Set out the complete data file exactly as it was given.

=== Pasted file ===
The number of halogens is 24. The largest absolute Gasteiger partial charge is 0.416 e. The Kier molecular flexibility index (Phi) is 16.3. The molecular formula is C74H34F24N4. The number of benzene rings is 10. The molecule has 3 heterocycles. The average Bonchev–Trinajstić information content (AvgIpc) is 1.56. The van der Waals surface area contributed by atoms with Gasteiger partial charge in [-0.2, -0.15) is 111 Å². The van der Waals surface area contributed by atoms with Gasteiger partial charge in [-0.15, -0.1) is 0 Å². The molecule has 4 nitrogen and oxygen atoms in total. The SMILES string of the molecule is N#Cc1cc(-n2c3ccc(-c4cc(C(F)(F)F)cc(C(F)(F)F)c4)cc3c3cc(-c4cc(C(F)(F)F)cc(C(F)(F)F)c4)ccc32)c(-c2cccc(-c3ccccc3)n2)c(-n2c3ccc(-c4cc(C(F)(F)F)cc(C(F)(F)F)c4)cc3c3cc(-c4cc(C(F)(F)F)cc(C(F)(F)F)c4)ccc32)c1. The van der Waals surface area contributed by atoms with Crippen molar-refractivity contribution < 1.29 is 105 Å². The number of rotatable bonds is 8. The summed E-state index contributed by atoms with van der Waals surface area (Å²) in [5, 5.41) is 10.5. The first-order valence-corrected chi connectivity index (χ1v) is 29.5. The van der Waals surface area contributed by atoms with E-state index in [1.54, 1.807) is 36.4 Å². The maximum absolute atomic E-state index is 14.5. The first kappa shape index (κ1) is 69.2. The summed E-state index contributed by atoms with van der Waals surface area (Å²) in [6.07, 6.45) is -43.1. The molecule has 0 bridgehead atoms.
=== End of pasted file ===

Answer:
The number of halogens is 24. The largest absolute Gasteiger partial charge is 0.416 e. The Kier molecular flexibility index (Phi) is 16.3. The molecular formula is C74H34F24N4. The number of benzene rings is 10. The molecule has 3 heterocycles. The average Bonchev–Trinajstić information content (AvgIpc) is 1.56. The van der Waals surface area contributed by atoms with Gasteiger partial charge in [-0.2, -0.15) is 111 Å². The van der Waals surface area contributed by atoms with Gasteiger partial charge in [-0.15, -0.1) is 0 Å². The molecule has 4 nitrogen and oxygen atoms in total. The SMILES string of the molecule is N#Cc1cc(-n2c3ccc(-c4cc(C(F)(F)F)cc(C(F)(F)F)c4)cc3c3cc(-c4cc(C(F)(F)F)cc(C(F)(F)F)c4)ccc32)c(-c2cccc(-c3ccccc3)n2)c(-n2c3ccc(-c4cc(C(F)(F)F)cc(C(F)(F)F)c4)cc3c3cc(-c4cc(C(F)(F)F)cc(C(F)(F)F)c4)ccc32)c1. The van der Waals surface area contributed by atoms with Crippen molar-refractivity contribution < 1.29 is 105 Å². The number of rotatable bonds is 8. The summed E-state index contributed by atoms with van der Waals surface area (Å²) in [5, 5.41) is 10.5. The first-order valence-corrected chi connectivity index (χ1v) is 29.5. The van der Waals surface area contributed by atoms with E-state index in [1.54, 1.807) is 36.4 Å². The maximum absolute atomic E-state index is 14.5. The first kappa shape index (κ1) is 69.2. The summed E-state index contributed by atoms with van der Waals surface area (Å²) in [6.07, 6.45) is -43.1. The molecule has 0 bridgehead atoms.